Background: Predicting and explaining species occurrence using environmental characteristics is essential for nature conservation and management. Species distribution models consider species occurrence as the dependent variable and environmental conditions as the independent variables. Suitable conditions are estimated based on a sample of species observations, where one assumes that the underlying environmental conditions are known. This is not always the case, as environmental variables at broad spatial scales are regularly extrapolated from point-referenced data. However, treating the predicted environmental conditions as accurate surveys of independent variables at a specific point does not take into account their uncertainty. Methods: We present a joint hierarchical Bayesian model where models for the environmental variables, rather than a set of predicted values, are input to the species distribution model. All models are fitted together based only on point-referenced observations, which results in a correct propagation of uncertainty. We use 50 plant species representative of the Dutch flora in natural areas with 8 soil condition predictors taken during field visits in the Netherlands as a case study. We compare the proposed model to the standard approach by studying the difference in associations, predicted maps, and cross-validated accuracy. Findings: We find that there are differences between the two approaches in the estimated association between soil conditions and species occurrence (correlation 0.64-0.84), but the predicted maps are quite similar (correlation 0.82-1.00). The differences are more pronounced in the rarer species. The cross-validated accuracy is substantially better for 5 species out of the 50, and the species can also help to predict the soil characteristics. The estimated associations tend to have a smaller magnitude with more certainty. Conclusion: These findings suggests that the standard model is often sufficient for prediction, but effort should be taken to develop models which take the uncertainty in the independent variables into account for interpretation.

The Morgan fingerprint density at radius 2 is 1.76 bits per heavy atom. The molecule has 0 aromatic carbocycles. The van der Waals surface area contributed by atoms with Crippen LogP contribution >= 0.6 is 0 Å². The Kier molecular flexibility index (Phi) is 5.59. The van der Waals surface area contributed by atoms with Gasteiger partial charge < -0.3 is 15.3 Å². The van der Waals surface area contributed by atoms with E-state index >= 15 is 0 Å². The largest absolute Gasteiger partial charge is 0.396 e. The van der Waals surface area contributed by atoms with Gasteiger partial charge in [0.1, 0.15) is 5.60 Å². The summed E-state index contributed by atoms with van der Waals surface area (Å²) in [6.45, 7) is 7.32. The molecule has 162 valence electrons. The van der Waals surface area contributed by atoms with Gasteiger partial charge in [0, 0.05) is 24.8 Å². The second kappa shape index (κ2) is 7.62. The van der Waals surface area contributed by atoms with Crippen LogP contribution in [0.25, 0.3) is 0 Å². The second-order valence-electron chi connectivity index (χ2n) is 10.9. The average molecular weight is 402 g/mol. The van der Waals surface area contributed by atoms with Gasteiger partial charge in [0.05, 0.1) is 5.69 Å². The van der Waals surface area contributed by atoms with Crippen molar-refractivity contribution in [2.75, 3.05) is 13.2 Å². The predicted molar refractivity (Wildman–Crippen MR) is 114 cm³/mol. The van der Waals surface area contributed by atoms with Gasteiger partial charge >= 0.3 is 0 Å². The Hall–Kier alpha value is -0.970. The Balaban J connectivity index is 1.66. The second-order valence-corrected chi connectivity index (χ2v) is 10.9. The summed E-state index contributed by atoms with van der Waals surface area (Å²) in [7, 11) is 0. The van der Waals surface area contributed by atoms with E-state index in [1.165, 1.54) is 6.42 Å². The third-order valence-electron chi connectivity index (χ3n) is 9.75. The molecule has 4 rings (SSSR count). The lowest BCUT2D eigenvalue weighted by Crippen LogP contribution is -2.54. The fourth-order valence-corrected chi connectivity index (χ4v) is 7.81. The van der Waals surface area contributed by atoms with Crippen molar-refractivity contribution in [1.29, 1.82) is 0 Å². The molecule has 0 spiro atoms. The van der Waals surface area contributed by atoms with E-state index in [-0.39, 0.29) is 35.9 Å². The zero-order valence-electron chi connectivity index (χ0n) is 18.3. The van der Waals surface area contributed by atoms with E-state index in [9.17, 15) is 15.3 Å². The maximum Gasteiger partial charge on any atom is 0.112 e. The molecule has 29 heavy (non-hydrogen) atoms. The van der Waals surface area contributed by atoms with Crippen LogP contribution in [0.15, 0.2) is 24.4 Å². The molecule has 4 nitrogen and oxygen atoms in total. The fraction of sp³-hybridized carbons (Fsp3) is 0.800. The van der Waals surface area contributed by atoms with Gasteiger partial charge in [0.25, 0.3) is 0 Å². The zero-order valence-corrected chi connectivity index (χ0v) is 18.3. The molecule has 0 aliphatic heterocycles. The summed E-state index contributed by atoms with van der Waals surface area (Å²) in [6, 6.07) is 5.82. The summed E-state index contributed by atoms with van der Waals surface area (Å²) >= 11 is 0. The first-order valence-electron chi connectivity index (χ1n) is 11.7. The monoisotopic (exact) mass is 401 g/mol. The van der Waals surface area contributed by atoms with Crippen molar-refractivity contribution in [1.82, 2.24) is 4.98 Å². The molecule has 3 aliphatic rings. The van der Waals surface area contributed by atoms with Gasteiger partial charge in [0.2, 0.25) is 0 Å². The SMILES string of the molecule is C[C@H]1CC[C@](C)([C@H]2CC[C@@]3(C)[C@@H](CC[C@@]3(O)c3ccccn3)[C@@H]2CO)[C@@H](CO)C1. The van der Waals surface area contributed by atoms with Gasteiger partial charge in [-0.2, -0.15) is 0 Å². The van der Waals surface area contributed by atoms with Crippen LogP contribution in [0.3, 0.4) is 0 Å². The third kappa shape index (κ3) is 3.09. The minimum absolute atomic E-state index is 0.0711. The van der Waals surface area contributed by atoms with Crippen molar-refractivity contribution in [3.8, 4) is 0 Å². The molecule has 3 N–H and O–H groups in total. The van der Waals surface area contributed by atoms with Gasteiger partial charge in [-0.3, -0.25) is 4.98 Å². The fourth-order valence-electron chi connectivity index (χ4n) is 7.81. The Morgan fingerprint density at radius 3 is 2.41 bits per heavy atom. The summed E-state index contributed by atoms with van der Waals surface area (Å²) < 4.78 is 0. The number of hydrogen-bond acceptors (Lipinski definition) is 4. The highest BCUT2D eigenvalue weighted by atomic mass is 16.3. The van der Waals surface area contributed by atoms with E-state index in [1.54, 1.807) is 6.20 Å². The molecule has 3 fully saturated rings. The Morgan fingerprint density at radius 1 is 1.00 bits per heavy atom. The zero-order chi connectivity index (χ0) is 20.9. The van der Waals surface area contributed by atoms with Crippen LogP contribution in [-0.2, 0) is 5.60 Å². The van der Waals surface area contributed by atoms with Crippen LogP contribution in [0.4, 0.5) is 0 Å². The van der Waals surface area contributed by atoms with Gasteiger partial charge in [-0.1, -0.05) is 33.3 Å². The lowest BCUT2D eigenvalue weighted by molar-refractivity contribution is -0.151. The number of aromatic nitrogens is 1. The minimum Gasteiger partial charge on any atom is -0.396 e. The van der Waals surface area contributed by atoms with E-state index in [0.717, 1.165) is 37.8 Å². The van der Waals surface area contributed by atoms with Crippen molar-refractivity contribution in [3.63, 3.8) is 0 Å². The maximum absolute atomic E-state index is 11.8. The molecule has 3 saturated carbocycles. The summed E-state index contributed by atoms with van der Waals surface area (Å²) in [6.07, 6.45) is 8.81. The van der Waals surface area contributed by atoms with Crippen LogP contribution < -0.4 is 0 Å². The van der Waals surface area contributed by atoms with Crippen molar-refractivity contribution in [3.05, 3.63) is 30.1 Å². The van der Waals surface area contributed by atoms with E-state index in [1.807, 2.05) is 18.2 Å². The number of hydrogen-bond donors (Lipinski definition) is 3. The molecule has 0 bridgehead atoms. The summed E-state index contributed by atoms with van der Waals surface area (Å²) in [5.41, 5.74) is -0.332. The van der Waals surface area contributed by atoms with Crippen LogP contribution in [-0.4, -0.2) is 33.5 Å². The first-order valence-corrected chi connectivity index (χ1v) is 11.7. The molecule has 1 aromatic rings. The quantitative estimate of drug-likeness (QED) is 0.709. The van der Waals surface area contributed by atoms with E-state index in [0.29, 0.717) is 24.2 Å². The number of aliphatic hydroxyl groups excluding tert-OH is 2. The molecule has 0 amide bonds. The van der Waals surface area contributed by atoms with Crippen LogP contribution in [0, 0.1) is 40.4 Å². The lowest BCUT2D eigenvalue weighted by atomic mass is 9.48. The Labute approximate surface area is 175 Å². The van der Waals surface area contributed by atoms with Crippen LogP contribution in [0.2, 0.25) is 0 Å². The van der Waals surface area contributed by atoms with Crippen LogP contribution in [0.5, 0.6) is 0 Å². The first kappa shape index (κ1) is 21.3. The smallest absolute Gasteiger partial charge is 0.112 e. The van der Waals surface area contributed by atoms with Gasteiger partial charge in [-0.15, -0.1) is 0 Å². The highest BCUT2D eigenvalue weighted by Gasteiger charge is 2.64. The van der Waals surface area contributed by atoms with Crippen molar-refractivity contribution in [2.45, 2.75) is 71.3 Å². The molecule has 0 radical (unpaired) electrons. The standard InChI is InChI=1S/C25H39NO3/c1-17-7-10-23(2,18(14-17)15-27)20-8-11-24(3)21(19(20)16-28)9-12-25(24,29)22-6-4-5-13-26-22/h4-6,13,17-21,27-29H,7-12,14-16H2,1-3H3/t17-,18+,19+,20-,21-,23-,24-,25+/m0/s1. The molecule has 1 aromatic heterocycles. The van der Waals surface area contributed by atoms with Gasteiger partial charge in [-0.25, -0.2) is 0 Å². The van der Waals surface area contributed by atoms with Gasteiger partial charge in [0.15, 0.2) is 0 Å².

doi.org/10.1371/journal.pone.0304942
PLOS ONE

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Staff publications

Viljanen, Markus, Tostrams, Lisa, Schoffelen, Niels, van de Kassteele, Jan, Marshall, Leon, Moens, M., … Wamelink, Wieger. (2024). A joint model for the estimation of species distributions and environmental characteristics from point-referenced data. PLOS ONE, 19(6). doi:10.1371/journal.pone.0304942